In 1929, he followed Auden to Berlin, where homosexuality was not illegal as it was in Britain, and where notions of morality were not held in such high regard. He stayed in Berlin until 1933, when Hitler came into power. Isherwood and Auden immigrated to the United States in 1939; Auden stayed on the East Coast, and Isherwood went west. He wrote Hollywood screenplays and became a disciple of a Ramakrishna monk, with whom he completed an English translation of the Sanskrit holy text, the Bhagavad-Gita, in 1944. He considered becoming a monk, but then decided that writing, not the monastic life, was his vocation.

Isherwood is best known for the novels he wrote about life in Weimar Berlin, just before the rise of the Nazi party, including Mr. Norris Changes Trains (1935), Sally Bowles (1937), and Goodbye to Berlin (1939). These books inspired the play I Am a Camera (1951) and the musical Cabaret (1966), both of which were also made into films. Goodbye to Berlin begins with the narrator informing the reader, “I am a camera with its shutter open, quite passive, recording, not thinking.”

It’s the birthday of American writer Barbara Ehrenreich (1941) (books by this author), best known for her book Nickel and Dimed: On (Not) Getting By in America (2001). Ehrenreich was a successful journalist and social activist when she decided to investigate the realities of living on a low income. She posed as a recently divorced homemaker and spent three months working as a waitress, hotel maid, Wal-Mart clerk, and nursing home aide. What she found was a sizeable portion of the population making $7 an hour or even less, with no health insurance, sandwiched into efficiency apartments with several other people, skipping meals, and sometimes living in cars with their families. The book stayed on the New York Times best-seller list for four years.

Ehrenreich was born in Butte, Montana. Her father was a copper miner and her mother was a fiercely liberal Democrat. They were strong union people with two rules: “Never cross a picket line and never vote Republican.”

She studied chemistry at Reed College and later earned a Ph.D., but she didn’t get very far in her chosen field. In 1970, she was pregnant, and in labor, in a public health clinic in New York when an experience changed the direction of her life. She says: “I was the only white patient at the clinic. They induced my labor because it was late in the evening and the doctor wanted to go home. I was enraged. The experience made me a feminist.” She named her daughter Rosa, after civil rights pioneer Rosa Parks, and began working tirelessly for social justice and women’s health advocacy. Her essays often appeared in Harper’s, The New Yorker, Mother Jones, and The Wall Street Journal.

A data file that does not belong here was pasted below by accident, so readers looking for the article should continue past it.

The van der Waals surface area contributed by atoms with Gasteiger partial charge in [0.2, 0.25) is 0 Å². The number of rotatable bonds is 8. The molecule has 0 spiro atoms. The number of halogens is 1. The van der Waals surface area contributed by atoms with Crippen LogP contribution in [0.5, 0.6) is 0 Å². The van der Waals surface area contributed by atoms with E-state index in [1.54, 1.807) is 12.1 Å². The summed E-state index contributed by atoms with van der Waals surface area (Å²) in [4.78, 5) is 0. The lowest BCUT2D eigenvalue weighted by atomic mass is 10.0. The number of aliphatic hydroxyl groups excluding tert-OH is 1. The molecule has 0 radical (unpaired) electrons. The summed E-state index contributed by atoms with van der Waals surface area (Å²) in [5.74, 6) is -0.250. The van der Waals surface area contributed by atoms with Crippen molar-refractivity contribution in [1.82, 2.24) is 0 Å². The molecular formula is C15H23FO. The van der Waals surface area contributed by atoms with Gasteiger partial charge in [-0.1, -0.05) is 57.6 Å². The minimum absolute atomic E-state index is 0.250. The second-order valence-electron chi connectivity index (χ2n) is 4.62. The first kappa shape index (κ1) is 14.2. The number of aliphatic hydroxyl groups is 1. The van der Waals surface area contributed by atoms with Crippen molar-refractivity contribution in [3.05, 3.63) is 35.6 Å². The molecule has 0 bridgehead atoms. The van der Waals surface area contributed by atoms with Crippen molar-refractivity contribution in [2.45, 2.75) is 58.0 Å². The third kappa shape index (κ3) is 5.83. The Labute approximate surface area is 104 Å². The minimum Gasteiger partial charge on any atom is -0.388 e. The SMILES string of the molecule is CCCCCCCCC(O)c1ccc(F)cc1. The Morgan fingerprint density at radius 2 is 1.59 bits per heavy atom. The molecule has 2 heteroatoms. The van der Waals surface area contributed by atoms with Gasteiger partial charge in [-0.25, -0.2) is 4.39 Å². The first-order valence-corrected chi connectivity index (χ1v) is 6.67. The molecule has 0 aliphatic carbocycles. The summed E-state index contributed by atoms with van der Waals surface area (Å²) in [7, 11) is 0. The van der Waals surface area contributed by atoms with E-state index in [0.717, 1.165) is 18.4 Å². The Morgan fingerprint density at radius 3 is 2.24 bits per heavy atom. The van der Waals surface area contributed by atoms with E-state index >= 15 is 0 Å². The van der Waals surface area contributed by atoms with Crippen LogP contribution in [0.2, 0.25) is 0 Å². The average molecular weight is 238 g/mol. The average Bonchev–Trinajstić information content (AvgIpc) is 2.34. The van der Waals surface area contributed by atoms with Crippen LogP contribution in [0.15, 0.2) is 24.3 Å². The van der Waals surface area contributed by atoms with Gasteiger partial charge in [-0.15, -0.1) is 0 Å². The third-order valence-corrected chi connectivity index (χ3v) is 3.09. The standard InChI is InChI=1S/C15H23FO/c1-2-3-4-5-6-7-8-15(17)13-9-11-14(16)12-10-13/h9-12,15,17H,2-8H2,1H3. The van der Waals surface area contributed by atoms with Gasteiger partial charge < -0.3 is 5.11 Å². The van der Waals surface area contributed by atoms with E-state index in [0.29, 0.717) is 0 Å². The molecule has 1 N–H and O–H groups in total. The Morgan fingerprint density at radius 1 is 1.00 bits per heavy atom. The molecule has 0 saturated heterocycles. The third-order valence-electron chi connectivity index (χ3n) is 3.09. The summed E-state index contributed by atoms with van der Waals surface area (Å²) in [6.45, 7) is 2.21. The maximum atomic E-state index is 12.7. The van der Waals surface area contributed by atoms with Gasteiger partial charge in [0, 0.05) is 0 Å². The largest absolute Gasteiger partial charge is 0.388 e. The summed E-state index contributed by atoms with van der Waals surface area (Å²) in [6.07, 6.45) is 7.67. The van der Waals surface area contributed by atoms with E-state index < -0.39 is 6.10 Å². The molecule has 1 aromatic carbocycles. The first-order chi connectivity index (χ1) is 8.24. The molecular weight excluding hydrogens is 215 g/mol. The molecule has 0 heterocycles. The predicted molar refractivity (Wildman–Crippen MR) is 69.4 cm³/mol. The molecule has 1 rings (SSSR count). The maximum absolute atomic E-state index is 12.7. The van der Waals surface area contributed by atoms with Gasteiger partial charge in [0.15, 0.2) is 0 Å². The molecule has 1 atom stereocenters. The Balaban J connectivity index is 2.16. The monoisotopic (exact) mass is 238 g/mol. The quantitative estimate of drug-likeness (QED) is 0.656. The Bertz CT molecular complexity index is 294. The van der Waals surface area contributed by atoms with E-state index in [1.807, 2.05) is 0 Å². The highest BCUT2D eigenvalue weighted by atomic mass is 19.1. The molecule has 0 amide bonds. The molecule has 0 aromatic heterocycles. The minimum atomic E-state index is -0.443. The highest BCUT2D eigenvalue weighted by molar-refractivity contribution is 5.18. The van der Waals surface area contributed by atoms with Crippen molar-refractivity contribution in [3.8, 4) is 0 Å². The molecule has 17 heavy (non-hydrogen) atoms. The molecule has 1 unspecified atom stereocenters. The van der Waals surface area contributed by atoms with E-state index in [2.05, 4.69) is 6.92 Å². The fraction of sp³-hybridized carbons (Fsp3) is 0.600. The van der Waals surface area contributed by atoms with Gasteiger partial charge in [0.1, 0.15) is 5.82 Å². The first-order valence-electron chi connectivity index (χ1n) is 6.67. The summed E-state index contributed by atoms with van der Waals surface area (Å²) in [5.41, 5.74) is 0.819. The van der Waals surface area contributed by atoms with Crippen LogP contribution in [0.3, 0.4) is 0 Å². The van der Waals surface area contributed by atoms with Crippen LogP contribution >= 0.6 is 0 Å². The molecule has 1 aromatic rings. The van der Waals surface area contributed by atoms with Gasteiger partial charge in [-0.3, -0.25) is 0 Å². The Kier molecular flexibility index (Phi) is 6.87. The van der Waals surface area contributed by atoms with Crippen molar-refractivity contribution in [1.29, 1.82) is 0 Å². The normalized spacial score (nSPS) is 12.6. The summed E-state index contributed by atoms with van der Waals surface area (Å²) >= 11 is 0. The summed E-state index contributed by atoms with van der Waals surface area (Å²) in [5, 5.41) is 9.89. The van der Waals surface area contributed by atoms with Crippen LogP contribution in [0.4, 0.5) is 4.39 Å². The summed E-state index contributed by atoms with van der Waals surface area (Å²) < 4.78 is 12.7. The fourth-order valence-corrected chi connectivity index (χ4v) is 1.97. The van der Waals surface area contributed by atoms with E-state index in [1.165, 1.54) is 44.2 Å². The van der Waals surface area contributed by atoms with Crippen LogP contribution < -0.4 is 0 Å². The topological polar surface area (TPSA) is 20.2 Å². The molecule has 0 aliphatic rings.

Shortly after the publication of Nickel and Dimed, Ehrenreich was diagnosed with breast cancer. Her research into treatments led her into what she called a “breast-cancer cult” that “normalized cancer, prettying it up, even presenting it, perversely, as a positive and enviable experience.” She wrote about her findings in “Welcome to Cancerland,” a long essay for Harper’s in 2001.

Her latest book, Living With a Wild God: An Unbeliever’s Search for the Truth (2014), is based on an experience she had during her adolescence, in which a dissociative hallucination forced her to confront the question, “Why are we here?” She calls the book a “metaphysical thriller.”

When asked if things have changed for the poor almost 14 years after the publication of Nickel and Dimed, Ehrenreich cites the increasing criminalization of the poor since the economic downturn of 2008. The minimum wage hike is ineffectual, she says: “Raising the minimum wage to $10 is still nowhere near enough to live on in most places; it’s laughable in most cities now. In cities like L.A., you need to make $25 an hour to live in any degree of safety, not to mention if you have a child.”

About writing, she says: “Sometimes writing is pure hell. I’ll write something down and look at it for few hours and say, ‘This is pure crap. What will I do with my life? I’ll never write again.’ It’s a bipolar business and you bounce back.”

Be well, do good work, and keep in touch.®